Those oils are the front-line protection to keep your hair from breaking, which leads to shorter, thinner hair.
The right shampoo can protect them, too — look for shampoos for dry hair if you’re low on oils.
Hey… We get it. Pompadours look cool and voluminous. But they’re not as easy as they look — they involve lots of prep and product to get right. But the big bummer about pomps (and most other super voluminous hairstyles) is that they may not be worth the trouble.
Elaborate hairstyles, the tools you use to achieve them and the strain you put on your hair while styling can all damage hair, which is susceptible to heat, chemical damage and breakage.
In fact, tugging on hair follicles can cause a type of hair loss called traction alopecia — hair loss due to strain on your follicles. That’s why letting go of your tight ponytail or dreads might be one of the lifestyle changes for hair growth you should consider making.
We know the average dude isn’t getting a perm. It’s not 1987, and you’re not hanging with Prince and Charlie Murphy (RIP).
But even if trends from that time capsule miraculously come back into fashion, we hope you’re smart enough to learn from their mistakes. Avoid perms, hot irons and chemicals that burn, straighten or restrain your hair. Don’t wear anything that pulls too tightly on your follicles.
That includes just about every product that coats your follicles or causes build-up. It also doesn’t help that they also usually remove natural oils when you wash them out. In particular, avoid:
The same goes for chemical and heat-based styling tools — velcro rollers and hot rollers, hair extensions, irons, perm procedures, etc. They’ll damage and break your hair more than they’ll ever make you look good while balding.
Real talk: upping your volume game may be an uphill battle.
Making your hair look full may require more than some routine changes, particularly if you’re seeing a sudden loss of volume due to hair loss.
When considering hair loss treatments for male pattern baldness, there are a few options for men. Two medications on the market today can help you stop hair loss in its tracks: minoxidil and finasteride. These two medications are effective for different reasons, so consider both.
Minoxidil is a topical treatment that’s applied to the scalp and has been shown to benefit hair strands and make them grow better and bigger, or even start growing again if they’ve been out of commission.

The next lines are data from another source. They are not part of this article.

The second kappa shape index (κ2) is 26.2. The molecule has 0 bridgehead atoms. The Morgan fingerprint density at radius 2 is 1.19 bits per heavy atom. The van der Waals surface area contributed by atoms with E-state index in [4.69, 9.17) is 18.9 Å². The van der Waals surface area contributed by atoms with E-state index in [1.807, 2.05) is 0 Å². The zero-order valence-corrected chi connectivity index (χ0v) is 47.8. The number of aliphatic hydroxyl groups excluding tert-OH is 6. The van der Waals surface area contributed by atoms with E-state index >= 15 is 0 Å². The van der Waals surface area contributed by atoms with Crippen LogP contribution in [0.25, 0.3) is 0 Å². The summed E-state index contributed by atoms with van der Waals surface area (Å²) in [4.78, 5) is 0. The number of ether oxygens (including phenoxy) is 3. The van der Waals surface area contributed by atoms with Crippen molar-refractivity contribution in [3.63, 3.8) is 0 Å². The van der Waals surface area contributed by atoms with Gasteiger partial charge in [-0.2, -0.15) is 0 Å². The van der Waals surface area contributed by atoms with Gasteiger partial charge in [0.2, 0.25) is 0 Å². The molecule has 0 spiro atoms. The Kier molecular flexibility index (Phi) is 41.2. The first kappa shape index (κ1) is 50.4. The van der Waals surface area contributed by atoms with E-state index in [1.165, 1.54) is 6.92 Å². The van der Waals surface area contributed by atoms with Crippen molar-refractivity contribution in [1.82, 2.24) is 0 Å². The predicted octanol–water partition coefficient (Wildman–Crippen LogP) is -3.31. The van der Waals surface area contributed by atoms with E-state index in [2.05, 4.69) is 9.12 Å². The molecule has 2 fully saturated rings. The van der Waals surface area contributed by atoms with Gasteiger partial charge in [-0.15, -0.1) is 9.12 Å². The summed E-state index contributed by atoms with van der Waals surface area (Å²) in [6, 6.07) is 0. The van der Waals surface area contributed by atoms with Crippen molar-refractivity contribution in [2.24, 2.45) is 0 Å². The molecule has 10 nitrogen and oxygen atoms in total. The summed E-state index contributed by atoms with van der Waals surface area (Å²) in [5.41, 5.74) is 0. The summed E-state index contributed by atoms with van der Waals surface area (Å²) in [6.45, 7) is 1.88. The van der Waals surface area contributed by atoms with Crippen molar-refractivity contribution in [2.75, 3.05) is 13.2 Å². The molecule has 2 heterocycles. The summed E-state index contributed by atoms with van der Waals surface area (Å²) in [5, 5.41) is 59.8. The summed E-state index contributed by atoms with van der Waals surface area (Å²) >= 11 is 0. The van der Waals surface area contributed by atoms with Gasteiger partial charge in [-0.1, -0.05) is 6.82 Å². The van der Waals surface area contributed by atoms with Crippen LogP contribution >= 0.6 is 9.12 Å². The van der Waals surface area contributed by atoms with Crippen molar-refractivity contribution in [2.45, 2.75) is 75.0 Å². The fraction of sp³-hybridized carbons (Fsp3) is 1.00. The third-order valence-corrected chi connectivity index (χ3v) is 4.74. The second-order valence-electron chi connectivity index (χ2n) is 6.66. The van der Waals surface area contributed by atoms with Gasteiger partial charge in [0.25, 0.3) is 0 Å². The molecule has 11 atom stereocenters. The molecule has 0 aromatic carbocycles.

Topical minoxidil has proven effective for treating a variety of types of hair loss in clinical trials. You can also ask a healthcare provider about oral minoxidil, which has its own benefits and side effects if the topical option is giving you issues.
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Finasteride reduces DHT levels, and in doing so it can help people grow thicker hair again.
Some people would argue that you can never have enough volume. It turns out, those are the same people watching The Price is Right on full volume at the senior center.
Hair volume is a different beast, and if you're looking for a surefire hair product to make your hair look voluminous and beautiful straight out of the box, we have bad news for you: hair doesn't work that way.
The options you have may be limited, so it’s best to consider the following volume-supporting strategies when making your choices:
Before you do anything, make sure you’re protecting against male pattern baldness. Whether you're in the midst of a fight with male pattern baldness, another cause of hair thinning, it may take more than a jar or bottle of the right volumizing products to get what you want.
Avoid gimmicks, hacks and chemicals — they may achieve the volume you want for the day, but could leave you with fewer surviving follicles by the next morning.
Want to rule out hair loss before sitting down to style? Schedule an online consultation about your concerns. Volume is great, but peace of mind about what's going on up top is the best thing for your head — inside and out.
Kate Hagerty is a board-certified Family Nurse Practitioner with over a decade of healthcare experience. She has worked in critical care, community health, and as a retail health provider.